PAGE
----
Specificity in lexical verbs : a corpus–based lexicological study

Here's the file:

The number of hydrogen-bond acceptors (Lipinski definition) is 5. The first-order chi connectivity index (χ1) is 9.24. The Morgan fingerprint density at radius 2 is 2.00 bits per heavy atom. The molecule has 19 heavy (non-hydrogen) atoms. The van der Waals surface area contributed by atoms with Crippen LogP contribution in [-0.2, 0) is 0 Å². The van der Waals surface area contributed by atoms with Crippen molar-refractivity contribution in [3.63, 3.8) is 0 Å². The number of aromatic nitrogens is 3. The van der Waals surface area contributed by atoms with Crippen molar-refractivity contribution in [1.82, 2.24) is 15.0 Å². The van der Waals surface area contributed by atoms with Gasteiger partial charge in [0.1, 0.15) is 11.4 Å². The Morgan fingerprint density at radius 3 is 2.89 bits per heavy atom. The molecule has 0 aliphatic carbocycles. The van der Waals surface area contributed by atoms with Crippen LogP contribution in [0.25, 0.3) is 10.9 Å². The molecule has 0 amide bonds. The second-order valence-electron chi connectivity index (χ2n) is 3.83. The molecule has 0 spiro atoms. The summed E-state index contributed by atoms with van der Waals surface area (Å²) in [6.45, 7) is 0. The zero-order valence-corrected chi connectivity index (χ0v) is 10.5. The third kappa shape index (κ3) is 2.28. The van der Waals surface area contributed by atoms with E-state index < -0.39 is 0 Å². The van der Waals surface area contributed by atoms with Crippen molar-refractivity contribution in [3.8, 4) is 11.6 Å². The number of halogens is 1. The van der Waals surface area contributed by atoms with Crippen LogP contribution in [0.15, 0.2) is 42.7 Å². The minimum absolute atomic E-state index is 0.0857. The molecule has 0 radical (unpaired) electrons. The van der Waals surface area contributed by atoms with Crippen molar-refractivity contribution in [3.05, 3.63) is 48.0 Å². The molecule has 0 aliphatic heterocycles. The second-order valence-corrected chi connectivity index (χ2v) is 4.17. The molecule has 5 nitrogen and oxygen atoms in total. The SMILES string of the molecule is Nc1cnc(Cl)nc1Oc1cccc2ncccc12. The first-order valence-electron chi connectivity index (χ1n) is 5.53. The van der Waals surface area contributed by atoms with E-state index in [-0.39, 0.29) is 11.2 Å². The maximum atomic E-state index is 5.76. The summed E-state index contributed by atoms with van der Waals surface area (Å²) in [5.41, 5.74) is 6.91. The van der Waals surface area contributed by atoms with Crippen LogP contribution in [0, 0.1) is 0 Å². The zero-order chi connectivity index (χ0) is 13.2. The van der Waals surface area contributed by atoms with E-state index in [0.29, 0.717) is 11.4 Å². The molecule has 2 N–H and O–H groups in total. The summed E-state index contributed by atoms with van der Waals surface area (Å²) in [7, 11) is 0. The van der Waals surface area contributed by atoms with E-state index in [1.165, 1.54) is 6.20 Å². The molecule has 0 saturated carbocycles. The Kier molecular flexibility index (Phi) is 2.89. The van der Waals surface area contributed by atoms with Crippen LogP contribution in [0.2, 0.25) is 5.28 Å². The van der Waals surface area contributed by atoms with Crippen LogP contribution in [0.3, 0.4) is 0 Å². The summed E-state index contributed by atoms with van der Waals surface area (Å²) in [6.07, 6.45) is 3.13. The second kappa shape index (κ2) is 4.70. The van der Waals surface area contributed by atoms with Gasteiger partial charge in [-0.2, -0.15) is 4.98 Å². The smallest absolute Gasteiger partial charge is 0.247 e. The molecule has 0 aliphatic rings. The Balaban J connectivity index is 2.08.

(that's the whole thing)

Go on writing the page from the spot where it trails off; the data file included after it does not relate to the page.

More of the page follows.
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Several theorists (amongst whom Halliday & Matthiessen, 2004:175) have stated that the verb (or the verbal group) is the core element in clauses and is largely responsible for the grammatical structure of language. In spite of this pivotal role that verbs fulfil in clauses, lexical specificity is rarely investigated in this class. Instead researchers prefer to investigate lexical specificity in the noun class. It is against this background that the main purpose of this study is to investigate specificity in the lexical verbs of first language (L1) English users and Black South African English (BSAE) users. In order to achieve this aim the secondary aims of the study are: to develop a framework for the analysis of lexical specificity in the lexical verb word class (ii) to compare specificity with regard to lexical verbs in L1 English and BSAE by using corpora, which allows one to firstly test the analysis framework on corpus data and secondly to determine whether or not lexical verbs in BSAE are less specific than lexical verbs in L1 English (iii) to establish the reasons for the differences in lexical specificity with regard to lexical verbs between L1 English and BSAE English. In order to achieve these aims, two corpora were used: the Louvain Corpus of Native English Essays (also known as LOCNESS) that consists of texts written by a subpopulation of L1 English users and the Tswana Learner English Corpus (also known as the TLE) that consists of texts written by a subpopulation of BSAE users. The results obtained in this study were interpreted from both a systemic functional perspective and a cognitive perspective. The initial quantitative results indicated that even though the BSAE users use lexical verbs (tokens) more frequently than L1 English users do, the BSAE users have fewer lexical verb lemmas (types) at their disposal than the L1 English users. Statistical tests determined that the mean type/token ratio between the two independent corpora is not only significant, but that the degree to which there is more specificity in the lexical verbs of the L1 English users than in the lexical verbs of the BSAE users is large. Due to space constraints, the qualitative part of the study focused only on the communication verbs in LOCNESS and the TLE. In order to provide an in-depth overview of the communication verbs, the communication verbs were divided into five semantic subcategories (using frequency counts and semantic considerations). They are: (i) to say something in a particular manner] (ii) to say something in order to express one’s feelings] (iii) to say something in order to convey information] (iv) to say something to someone in order to elicit a certain response] (v) to say something in response to something already said] Each of these semantic categories in turn was divided into semantic subcategories to present a detailed insight into the communication verbs employed in both LOCNESS and the TLE. In the study it was determined that there is overall more specificity in the lexical verbs of the L1 English users than in the lexical verbs of the L2 English users. It was also determined that there is overall more lexical diversity within the lexical verbs of the L1 English users. The following factors influenced the lexical specificity and lexical diversity in the corpora: (i) In cases where more general communication verbs are elaborated by verbs containing manner elaborations, the BSAE users tend not to use the more specific verbs. (ii) Communication verbs that usually play an important role in academic literacy (such as summarise and argue) are used to a lesser extent by the BSAE users than the L1 English users. (iii) In cases where a communication verb could possibly belong to another semantic category (as is the case with the verbs stress and maintain) the BSAE users tend to avoid using the verbs as communication verbs. (iv) Some communication verbs (such as demand and beg) acquired additional meanings in BSAE. (v) Some essay topics in both LOCNESS and the TLE influenced the frequencies of some communication verbs in the respective corpora. Considering the factors above, it was found that being a L2 English user means that English will not always function in the same contexts for the BSAE users as it would for the L1 English users. Therefore the vocabulary of the BSAE users will only be specific and diversified in those semantic categories needed to function in certain contexts. Consequently, the findings of this study can be used to contribute to the development of pedagogical material in academic literacy courses being presented to BSAE users to create an awareness of the variation in English and all the contexts in which it can function. The findings can also be of value to researchers in the fields of lexicography and computational linguistics.
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